Additionally, the letter stated, “The Supreme Court has said that SNF should not be permanently stored within the Kudankulam nuclear power plant site. Therefore, the consent by AERB is a violation of the SC’s direction.”

Besides this, Tamil Nadu Assembly Speaker M Appavu, who is also DMK’s MLA from Radhapuram where the plant is situated, had earlier raised serious concerns over the facility’s construction. He pointed out that with China having business interests in Sri Lanka and the island nation being close to the nuclear power plant, caution had to be exercised. Appavu further said that several residents in Kudankulam were already battling cancer and other ailments, and in case of any accident the district will face lasting damages. He urged the Union government to store the SNF far away from human habitation.

Speaking to TNM, SP Udayakumar, anti-nuclear activist and founder of the People’s Movement Against Nuclear Energy (PMANE), said, “It’s crucial that the government has a blueprint for its projects rather than blindly implementing them. It’s the responsibility of the government to lay down a detailed report about where to safeguard SNF and if the chosen place is safe. But without working on a DGR, deciding on interim storage will only panic people, especially those living nearby.”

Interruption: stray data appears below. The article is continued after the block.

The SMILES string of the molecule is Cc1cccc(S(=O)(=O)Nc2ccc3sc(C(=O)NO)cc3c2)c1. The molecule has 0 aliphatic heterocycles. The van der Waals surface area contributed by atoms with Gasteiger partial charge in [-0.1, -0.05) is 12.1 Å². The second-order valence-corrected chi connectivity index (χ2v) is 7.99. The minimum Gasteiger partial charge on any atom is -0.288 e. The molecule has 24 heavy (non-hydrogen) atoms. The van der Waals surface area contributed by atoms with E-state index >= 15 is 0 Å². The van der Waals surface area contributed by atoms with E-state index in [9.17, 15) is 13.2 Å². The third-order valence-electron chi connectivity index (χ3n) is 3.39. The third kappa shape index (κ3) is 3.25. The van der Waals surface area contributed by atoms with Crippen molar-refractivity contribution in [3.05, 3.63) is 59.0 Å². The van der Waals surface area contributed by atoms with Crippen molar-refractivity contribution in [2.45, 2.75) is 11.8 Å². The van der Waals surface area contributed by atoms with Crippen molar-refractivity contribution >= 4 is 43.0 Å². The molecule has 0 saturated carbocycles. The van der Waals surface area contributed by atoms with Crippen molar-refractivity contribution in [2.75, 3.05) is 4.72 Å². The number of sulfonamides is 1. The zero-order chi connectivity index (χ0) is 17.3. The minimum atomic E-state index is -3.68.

Udayakumar said that for any proposed project, the Project Affected Persons (PAP) should always have the final say and officials should act fairly while reporting it to higher-ups. He alleged that officials and ministers, including the Prime Minister, are being negligent and indifferent to the affected people. “The PM, who is also the Minister of Atomic Energy, and the officials should be transparent with the public about the consequences of each project, and explain how it works scientifically. They should inform the people where and when the DGR will be set up. On the contrary, the public has been kept in the dark,” he added.